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Respir Res. 2018 Jul 28;19(1):143. doi: 10.1186/s12931-018-0842-8.

Impact of radiologically stratified exacerbations: insights into pneumonia aetiology in COPD.

Author information

1
Clinical and Experimental Sciences, University of Southampton Faculty of Medicine, Southampton General Hospital, Southampton, UK. NPWilliams@doctors.org.uk.
2
Southampton NIHR Respiratory Biomedical Research Unit, Southampton General Hospital, Southampton, UK. NPWilliams@doctors.org.uk.
3
Clinical and Experimental Sciences, University of Southampton Faculty of Medicine, Southampton General Hospital, Southampton, UK.
4
Southampton NIHR Respiratory Biomedical Research Unit, Southampton General Hospital, Southampton, UK.
5
GSK Vaccines, Rixensart, Belgium.
6
Primary Care and Population Sciences, Faculty of Medicine, University of Southampton, Southampton, UK.
7
Present address: Portsmouth Hospitals NHS Trust, Queen Alexandra Hospital, Portsmouth, UK.
8
Wessex Investigational Sciences Hub, University of Southampton Faculty of Medicine, Southampton General Hospital, Southampton, UK.
9
Department of Radiology, University Hospital Southampton NHS Foundation Trust, Southampton General Hospital, Tremona Road, Southampton, UK.
10
Faculty of Medicine and Institute for Life Sciences, University of Southampton, Southampton, UK.
11
Southampton NIHR Biomedical Research Centre, University Hospital Southampton NHS Foundation Trust, Southampton, UK.

Abstract

BACKGROUND:

COPD patients have increased risk of developing pneumonia, which is associated with poor outcomes. It can be symptomatically indistinguishable from exacerbations, making diagnosis challenging. Studies of pneumonia in COPD have focused on hospitalised patients and are not representative of the ambulant COPD population. Therefore, we sought to determine the incidence and aetiology of acute exacerbation events with evidence of pneumonic radiographic infiltrates in an outpatient COPD cohort.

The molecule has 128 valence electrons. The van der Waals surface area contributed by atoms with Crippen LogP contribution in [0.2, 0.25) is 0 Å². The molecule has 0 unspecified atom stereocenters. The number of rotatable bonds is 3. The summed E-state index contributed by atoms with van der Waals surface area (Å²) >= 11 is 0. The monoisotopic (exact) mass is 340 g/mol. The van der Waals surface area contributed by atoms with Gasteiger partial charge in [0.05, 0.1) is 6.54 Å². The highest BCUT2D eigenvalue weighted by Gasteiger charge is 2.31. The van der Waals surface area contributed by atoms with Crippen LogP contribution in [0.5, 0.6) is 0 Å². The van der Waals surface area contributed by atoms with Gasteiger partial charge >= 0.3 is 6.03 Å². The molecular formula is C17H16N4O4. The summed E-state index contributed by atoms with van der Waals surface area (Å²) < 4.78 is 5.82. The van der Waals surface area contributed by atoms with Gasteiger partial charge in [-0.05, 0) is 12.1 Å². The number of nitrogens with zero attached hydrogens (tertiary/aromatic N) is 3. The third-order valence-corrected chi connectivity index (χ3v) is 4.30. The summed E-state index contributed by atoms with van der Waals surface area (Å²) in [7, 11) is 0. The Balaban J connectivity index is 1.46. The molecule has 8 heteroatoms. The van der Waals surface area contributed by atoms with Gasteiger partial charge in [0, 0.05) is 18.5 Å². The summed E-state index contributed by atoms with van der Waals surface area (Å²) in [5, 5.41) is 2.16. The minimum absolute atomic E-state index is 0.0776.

METHODS:

One hundred twenty-seven patients with moderate to very severe COPD aged 42-85 years underwent blood and sputum sampling over one year, at monthly stable visits and within 72 h of exacerbation symptom onset. 343 exacerbations with chest radiographs were included.

RESULTS:

20.1% of exacerbations had pneumonic infiltrates. Presence of infiltrate was highly seasonal (Winter vs summer OR 3.056, p = 0.027). In paired analyses these exacerbation events had greater increases in systemic inflammation. Bacterial detection rate was higher in the pneumonic group, with Haemophilus influenzae the most common bacteria in both radiological groups. Viral detection and sputum microbiota did not differ with chest radiograph appearance.

CONCLUSIONS:

In an outpatient COPD cohort, pneumonic infiltrates at exacerbation were common, and associated with more intense inflammation. Bacterial pathogen detection and lung microbiota were not distinct, suggesting that exacerbations and pneumonia in COPD share common infectious triggers and represent a continuum of severity rather than distinct aetiological events.

TRIAL REGISTRATION:

Trial registration Number: NCT01360398 .

KEYWORDS:

COPD; Exacerbations; Infiltrates; Pneumonia

PMID:
30055608
PMCID:
PMC6064093
DOI:
10.1186/s12931-018-0842-8
[Indexed for MEDLINE]
Free PMC Article

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